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Billgist

Five Tips to Reduce Your AWS Bill

nadagul profile image Nada Gul Originally published at billgist.com Updated on ・3 min read

Ways to optimize AWS costs

Since its inception in 2006, Amazon Web Services has grown to dominate the cloud market. AWS offers a variety of services that enables companies, governments and individuals to build complex and scalable applications.

It is important to take control of your AWS bill to plan for future projects and capacity requirements. There are multiple ways of optimizing your cloud costs. You may want to manage your AWS cost to gear up for future spending, or perhaps your customers are depending more on your services, increasing your AWS usage. You don’t want to pay for services you no longer need, or have long running applications that you don’t use anymore. This article will help you learn about ways to optimize your usage depending on your amount of work and consumption rate.

  1. Monitor your costs every day. If you watch them every day, you can stay on top of any surprises that occur. Identifying resources that are low or idle utilization will allow you to delete them before they start incurring extra cost. This may sound like a lot of work. But all you’re doing is glancing at the last day’s usage, making sure that it’s within your expected daily budget. This quick look at your bill will allow you to quickly see if there is an unexpected rise in costs, compared to the last few days.

  2. The AWS trusted advisor is a tool that runs configuration checks to find and prompt you for resources that aren’t being utilized to full capacity. I don’t always find the trusted advisor notifications useful. However, the underutilization alerts for idle hosts and unused disk volumes are the more useful checks. You can quickly scan the list of idle hosts and decide whether you want to delete them or keep them. This is a great way to make sure you’re not paying for unused resources.

  3. Spot instances help lower AWS billing. These permit AWS to assign their unused capacity to users at lower rates, depending on continued availability. Sometimes these resources are available at up to 90% discounted rates than regular prices. Spot instances can be used for fault tolerant or flexible workloads. Be aware that these can be terminated by AWS within just two minutes of a notification. Use them appropriately.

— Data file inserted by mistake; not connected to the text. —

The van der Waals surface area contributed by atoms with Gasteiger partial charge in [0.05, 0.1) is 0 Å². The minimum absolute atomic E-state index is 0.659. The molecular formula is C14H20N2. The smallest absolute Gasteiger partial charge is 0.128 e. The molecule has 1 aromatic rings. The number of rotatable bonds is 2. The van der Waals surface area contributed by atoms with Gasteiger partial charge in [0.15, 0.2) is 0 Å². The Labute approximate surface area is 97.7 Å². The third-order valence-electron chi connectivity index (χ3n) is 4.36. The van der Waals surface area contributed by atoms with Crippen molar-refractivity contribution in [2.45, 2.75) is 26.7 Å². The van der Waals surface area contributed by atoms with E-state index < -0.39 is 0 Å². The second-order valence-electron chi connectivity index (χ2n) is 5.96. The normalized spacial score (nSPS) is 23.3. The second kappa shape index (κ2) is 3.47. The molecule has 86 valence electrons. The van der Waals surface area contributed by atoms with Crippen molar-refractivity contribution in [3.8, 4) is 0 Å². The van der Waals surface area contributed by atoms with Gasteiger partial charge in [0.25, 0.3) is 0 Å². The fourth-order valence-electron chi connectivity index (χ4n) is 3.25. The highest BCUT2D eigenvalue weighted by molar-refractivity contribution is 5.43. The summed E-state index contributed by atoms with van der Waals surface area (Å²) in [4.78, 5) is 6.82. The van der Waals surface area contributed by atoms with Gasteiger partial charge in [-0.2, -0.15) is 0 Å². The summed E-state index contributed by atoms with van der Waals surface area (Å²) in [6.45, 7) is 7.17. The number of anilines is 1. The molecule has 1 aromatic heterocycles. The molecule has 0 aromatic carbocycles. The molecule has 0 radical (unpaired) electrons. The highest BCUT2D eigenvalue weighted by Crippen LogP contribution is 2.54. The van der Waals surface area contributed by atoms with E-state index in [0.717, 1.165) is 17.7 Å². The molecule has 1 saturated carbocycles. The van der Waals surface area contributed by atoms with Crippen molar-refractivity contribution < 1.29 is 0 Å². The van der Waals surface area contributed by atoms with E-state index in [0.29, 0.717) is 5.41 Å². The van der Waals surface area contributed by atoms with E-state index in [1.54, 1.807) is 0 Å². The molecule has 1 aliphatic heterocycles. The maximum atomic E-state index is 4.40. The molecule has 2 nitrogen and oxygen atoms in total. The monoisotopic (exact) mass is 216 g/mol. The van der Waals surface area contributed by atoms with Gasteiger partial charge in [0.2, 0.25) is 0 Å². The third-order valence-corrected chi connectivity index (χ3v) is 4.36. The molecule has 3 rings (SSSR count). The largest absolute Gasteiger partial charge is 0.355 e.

4. It’s important to regularly clean up resources to optimize cost. This will help to shut down unused instances, especially in development environments around the end of a working day and weekends. It could be every day, or at least every week depending on the kind of business and workload you have. We have a recurring task for our devops team to go through and clean up unused resources. This task gets assigned to a new engineer every sprint, to spread the boring task of following up with potential owners of each resource. It’s time consuming, but effective at keeping your resource usage efficient.

  5. Subscribe to an AWS bill monitoring service. Some of these are: Billgist, Metricly and Yotascale. These services let you keep an eye on your AWS billing expenses. A Reddit user received a bill of $670 just by spending half an hour extra in the database running a few queries. Don’t wait for a surprise in the email, pick a monitoring service to avoid extra charges.

Some of these services are complex and feature rich. Others are fairly simple. Yotascale, for example, seems to be focused on best practices for cost optimization. While Metricly is focused more on EC2 instance cost optimization.

Billgist is based on our own, relatively simpler needs: send an email into the inbox showing us daily spending and how it's trending this month.

We also want the ability to have this report pushed to anyone on the team (e.g. accountant, CFO, someone with financial responsibility) without them needing to know how to sign into the AWS console.

If you manage client's AWS accounts (like our teams at Foretheta do), we want to be able to monitor multiple AWS accounts, without paying per seat pricing.

AWS bills keep on soaring if you lose track of your usage. You end up paying for applications running in the background long after you were done using them. Monitoring utilization every day and enabling a trusted adviser will help keep your AWS usage in check. Using a spot instance, periodically cleaning up resources and pushing AWS billing reports to your inbox will ensure you’re keeping up with the AWS costs that are being incurred.

Setting up push AWS billing reports to your inbox is an easy way to monitor your AWS cost on a daily basis.

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